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Yamada Nagamasa (Japanese: 山田長政 Yamada Nagamasa; 1590—1630) was a Japanese adventurer who gained considerable influence in Thailand at the beginning of the 17th century. He became the ruler of the Nakhon Si Thammarat province in southern Thailand.
Yamada Nagamasa was born in Sumpu (Shizuoka) in 1590. He is said to have been a palanquin bearer of the lord of Numazu. He became involved in Japanese trade activities with South-East Asia during the period of the Red seal ships and settled in the kingdom of Ayutthaya (modern-day Thailand) from around 1612.
Japanese settlement in southeast Asia
Yamada Nagamasa lived in the Japanese quarters of Ayutthaya, home to another 7,000 Japanese inhabitants. The community was called "Ban Yapun" in Thai, and was headed by a Japanese chief nominated by Thai authorities. It seems to have been a combination of traders, Christians converts who had fled their home country following the persecutions of Toyotomi Hideyoshi and Tokugawa Ieyasu, and unemployed former samurais who had been on the losing side at the battle of Sekigahara:
- "From the years of Gen'na (1615-1624) through the later years of Kan'ei (1624-1644), the Ronin or warriors who lost their lords after the defeats of the battle of Osaka (1614-15) or the earlier battle of Sekigahara (1600), as well as the defeated Christians of the Shimabara uprising, went to settle in Siam in great numbers" (Senrakoku Fudo-gunki, 17th century, quoted by Uchida Ginzo).
The Christian community seems to have been in the hundreds, as described by Padre Antonio Francisco Cardim, who recounted having administered sacrament to around 400 Japanese Christians in 1627 in the Thai capital of Ayuthaya ("a 400 japoes christaos")(Ishii Yoneo, Multi-cultural Japan).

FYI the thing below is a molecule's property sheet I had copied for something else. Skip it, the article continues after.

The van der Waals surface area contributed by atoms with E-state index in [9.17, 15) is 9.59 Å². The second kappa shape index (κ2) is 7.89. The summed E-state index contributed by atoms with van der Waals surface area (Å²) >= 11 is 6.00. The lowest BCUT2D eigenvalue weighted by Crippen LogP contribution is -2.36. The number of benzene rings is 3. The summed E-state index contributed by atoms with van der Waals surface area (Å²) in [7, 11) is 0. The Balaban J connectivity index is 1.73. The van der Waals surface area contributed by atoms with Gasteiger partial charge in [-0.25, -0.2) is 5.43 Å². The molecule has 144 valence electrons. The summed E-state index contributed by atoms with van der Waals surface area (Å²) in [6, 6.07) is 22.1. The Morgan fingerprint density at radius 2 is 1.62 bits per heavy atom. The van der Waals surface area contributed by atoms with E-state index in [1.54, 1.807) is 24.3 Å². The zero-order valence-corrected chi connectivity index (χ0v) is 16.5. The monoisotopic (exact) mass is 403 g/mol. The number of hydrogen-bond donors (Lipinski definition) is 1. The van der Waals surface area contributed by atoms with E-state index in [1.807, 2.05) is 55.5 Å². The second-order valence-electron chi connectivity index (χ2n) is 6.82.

The colony was active in trade, particularly in the export of deer-hide to Japan in exchange for Japanese silver and Japanese handicrafts (swords, lacquered boxes, high-quality papers). They were noted by the Dutch for challenging the trade monopoly of the Dutch East India Company (VOC). The colony also had an important military role in Thailand.
Military involvement and lordship
The Japanese colony was highly valued for its military expertise, and was organized under a "Department of Japanese Volunteers" (Krom Asa Yipun) by the Thai king.
In the space of fifteen years, Yamada Nagamasa rose from the low Thai nobility rank of khun to the senior of Okya, his title becoming Okya Senaphimuk. He became the head of the Japanese colony, and in this position supported the military campaigns of the Thai king Songtham , at the head of a Japanese army flying the Japanese flag. He fought successfully, and was finally nominated Lord of Nakhon Si Thammarat, in the southern peninsula.
In 1626, Nagamasa offered a painting of one of his fighting ships to a temple of his hometown in Shizuoka. That painting was lost in a fire, but a copy of it remains to this day (shown here). It portrays a ship with Western-style rigging, 18 cannons, and sailors in samurai gear.
Nagamasa became involved in succession wars following the death of the King Songtham. He was wounded in combat in 1630, and then apparently poisoned through his wound, which led to his death.
Nagamasa now rests in his hometown in the area of Otani. The remnants of the Japanese quarters in Ayutthuya are still visible to visitors, as well as a statue of Yamada in Siamese military uniform.
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